Please visit the Instructions for Authors page before submitting a manuscript. The Article Processing Charge (APC) for publication in this open access journal is 1800 CHF (Swiss Francs). Submitted papers should be well formatted and use good English. Authors may use MDPI's English editing service prior to publication or during author revisions.

Keywords

  • bioassessment
  • freshwaters
  • transitional waters
  • functional assessment
  • tools
  • aquatic communities
  • indicator species
  • molecular
  • eDNA
  • tropical
  • temperate
  • arid

Published Papers (1 paper)

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Research

Open AccessArticle
The Effect of Monsoon Rainfall Patterns on Epilithic Diatom Communities in the Hantangang River, Korea
Water 2020, 12(5), 1471; https://doi.org/10.3390/w12051471 - 21 May 2020
Abstract
Most of Korea’s rivers and lakes are subject to physico-chemical disturbances, such as increased water quantity and flow rates, and influx of nitrogen and phosphorus, due to intense rainfall concentrated in the Asian monsoon season. To examine the influence of rainfall on epilithic [...] Read more.
Most of Korea’s rivers and lakes are subject to physico-chemical disturbances, such as increased water quantity and flow rates, and influx of nitrogen and phosphorus, due to intense rainfall concentrated in the Asian monsoon season. To examine the influence of rainfall on epilithic diatom communities, we measured the diatom distribution and river water quality at 29 sites along the main-stream and tributaries of the Hantangang River, Korea, in the period of 2012–2015. Water quality parameters in the polluted sites had improved following rainfall, but the response of dominant species varied with water quality; the dominant species Nitzschia fonticola decreased in abundance regardless of sampling sites, and the abundance of Achnanthidium minutissimum in the clean sites and Nitzschia palea in the polluted sites increased after rainfall, respectively. The community dynamic index (CDI) showed that the most obvious shift of epilithic diatom community occurred in the mid-polluted sites in 2013 with the highest rainfall. This suggest that the effect of rainfalls on the epilithic diatom community is dependent on various parameters, such as the magnitude of rainfall, water quality and its biotic compositions of diatom communities, but it also indicates that improving the water quality of rivers is important to promote the resilience of diatom communities to extremes of precipitation. Further investigation is needed to generalize the effects of monsoon rainfall on the epilithic diatom communities, considering rivers with different environmental characteristics. Full article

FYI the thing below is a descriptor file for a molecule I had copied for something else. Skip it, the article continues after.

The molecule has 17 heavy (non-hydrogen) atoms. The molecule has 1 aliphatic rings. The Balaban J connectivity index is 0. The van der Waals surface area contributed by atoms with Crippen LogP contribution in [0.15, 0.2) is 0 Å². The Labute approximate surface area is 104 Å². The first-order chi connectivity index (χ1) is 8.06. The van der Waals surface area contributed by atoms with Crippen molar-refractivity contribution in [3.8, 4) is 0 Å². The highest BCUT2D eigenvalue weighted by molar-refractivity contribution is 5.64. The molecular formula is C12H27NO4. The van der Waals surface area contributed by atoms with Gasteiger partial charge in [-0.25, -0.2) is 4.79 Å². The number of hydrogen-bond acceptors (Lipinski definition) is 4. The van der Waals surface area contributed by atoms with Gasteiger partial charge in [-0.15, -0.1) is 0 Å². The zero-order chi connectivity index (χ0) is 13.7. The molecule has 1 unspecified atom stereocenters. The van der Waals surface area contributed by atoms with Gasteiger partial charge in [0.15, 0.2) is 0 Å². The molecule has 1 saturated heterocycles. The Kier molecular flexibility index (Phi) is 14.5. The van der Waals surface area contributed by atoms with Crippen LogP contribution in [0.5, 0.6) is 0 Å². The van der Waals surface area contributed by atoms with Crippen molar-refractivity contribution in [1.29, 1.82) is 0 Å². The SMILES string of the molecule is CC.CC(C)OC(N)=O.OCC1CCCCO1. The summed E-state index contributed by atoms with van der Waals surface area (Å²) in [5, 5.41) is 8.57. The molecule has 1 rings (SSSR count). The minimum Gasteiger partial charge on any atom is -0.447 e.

(This article belongs to the Special Issue The Ecological Assessment of Rivers and Estuaries: Present and Future)
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Planned Papers

The below list represents only planned manuscripts. Some of these manuscripts have not been received by the Editorial Office yet. Papers submitted to MDPI journals are subject to peer-review.

[1] Progresses on Estuarine Assessment: Global Perspective and Trends

João M Neto et al.

[2] The Ecological Assessment of Rivers around the World and Its Impact in Restoration

Maria João Feio et al.

[3] Ecosystem Processes as Tools to Assess Stream Functional Integrity

Verónica Ferreira 1, Arturo Elosegi 2, Scott Tiegs 3, Daniel von Schiller 4 and Roger Young 5

  1. University of Coimbra, Portugal
  2. University of the Basque Country, Spain
  3. Oakland University, USA
  4. University of Barcelona, Spain
  5. Cawthron Institute, New Zealand

[4] Status and Prospects of Integration of DNA-Based Approaches in the Ecological Assessment of Rivers and Estuaries

Ana Filipa Filipe, Sofia Duarte, Filipe Costa, and et al.